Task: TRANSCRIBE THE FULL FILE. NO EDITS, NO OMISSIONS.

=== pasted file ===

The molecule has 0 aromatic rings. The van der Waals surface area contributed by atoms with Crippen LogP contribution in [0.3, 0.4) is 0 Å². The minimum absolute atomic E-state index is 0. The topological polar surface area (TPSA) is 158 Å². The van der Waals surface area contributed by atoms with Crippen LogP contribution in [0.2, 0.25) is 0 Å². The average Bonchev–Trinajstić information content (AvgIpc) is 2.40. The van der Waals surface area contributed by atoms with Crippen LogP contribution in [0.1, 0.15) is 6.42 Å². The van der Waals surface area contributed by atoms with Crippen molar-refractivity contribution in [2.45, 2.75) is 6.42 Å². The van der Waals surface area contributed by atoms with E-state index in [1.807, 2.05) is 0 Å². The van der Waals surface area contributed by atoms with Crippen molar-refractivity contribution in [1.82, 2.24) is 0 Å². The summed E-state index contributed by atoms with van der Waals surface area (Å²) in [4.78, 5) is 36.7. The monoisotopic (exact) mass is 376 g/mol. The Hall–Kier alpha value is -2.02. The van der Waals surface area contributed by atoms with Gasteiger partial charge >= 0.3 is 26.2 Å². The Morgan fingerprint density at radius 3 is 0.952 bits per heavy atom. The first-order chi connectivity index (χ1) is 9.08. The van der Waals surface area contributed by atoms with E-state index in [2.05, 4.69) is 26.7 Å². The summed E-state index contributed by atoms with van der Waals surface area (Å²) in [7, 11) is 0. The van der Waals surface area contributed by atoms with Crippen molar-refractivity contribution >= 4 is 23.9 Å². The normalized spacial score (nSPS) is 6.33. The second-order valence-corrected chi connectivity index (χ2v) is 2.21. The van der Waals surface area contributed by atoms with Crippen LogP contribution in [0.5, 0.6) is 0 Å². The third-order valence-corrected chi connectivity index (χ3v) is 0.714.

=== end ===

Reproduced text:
The molecule has 0 aromatic rings. The van der Waals surface area contributed by atoms with Crippen LogP contribution in [0.3, 0.4) is 0 Å². The minimum absolute atomic E-state index is 0. The topological polar surface area (TPSA) is 158 Å². The van der Waals surface area contributed by atoms with Crippen LogP contribution in [0.2, 0.25) is 0 Å². The average Bonchev–Trinajstić information content (AvgIpc) is 2.40. The van der Waals surface area contributed by atoms with Crippen LogP contribution in [0.1, 0.15) is 6.42 Å². The van der Waals surface area contributed by atoms with Crippen molar-refractivity contribution in [2.45, 2.75) is 6.42 Å². The van der Waals surface area contributed by atoms with E-state index in [1.807, 2.05) is 0 Å². The van der Waals surface area contributed by atoms with Crippen molar-refractivity contribution in [1.82, 2.24) is 0 Å². The summed E-state index contributed by atoms with van der Waals surface area (Å²) in [4.78, 5) is 36.7. The monoisotopic (exact) mass is 376 g/mol. The Hall–Kier alpha value is -2.02. The van der Waals surface area contributed by atoms with Gasteiger partial charge >= 0.3 is 26.2 Å². The Morgan fingerprint density at radius 3 is 0.952 bits per heavy atom. The first-order chi connectivity index (χ1) is 9.08. The van der Waals surface area contributed by atoms with E-state index in [2.05, 4.69) is 26.7 Å². The summed E-state index contributed by atoms with van der Waals surface area (Å²) in [7, 11) is 0. The van der Waals surface area contributed by atoms with Crippen molar-refractivity contribution >= 4 is 23.9 Å². The normalized spacial score (nSPS) is 6.33. The second-order valence-corrected chi connectivity index (χ2v) is 2.21. The van der Waals surface area contributed by atoms with Crippen LogP contribution in [0.5, 0.6) is 0 Å². The third-order valence-corrected chi connectivity index (χ3v) is 0.714.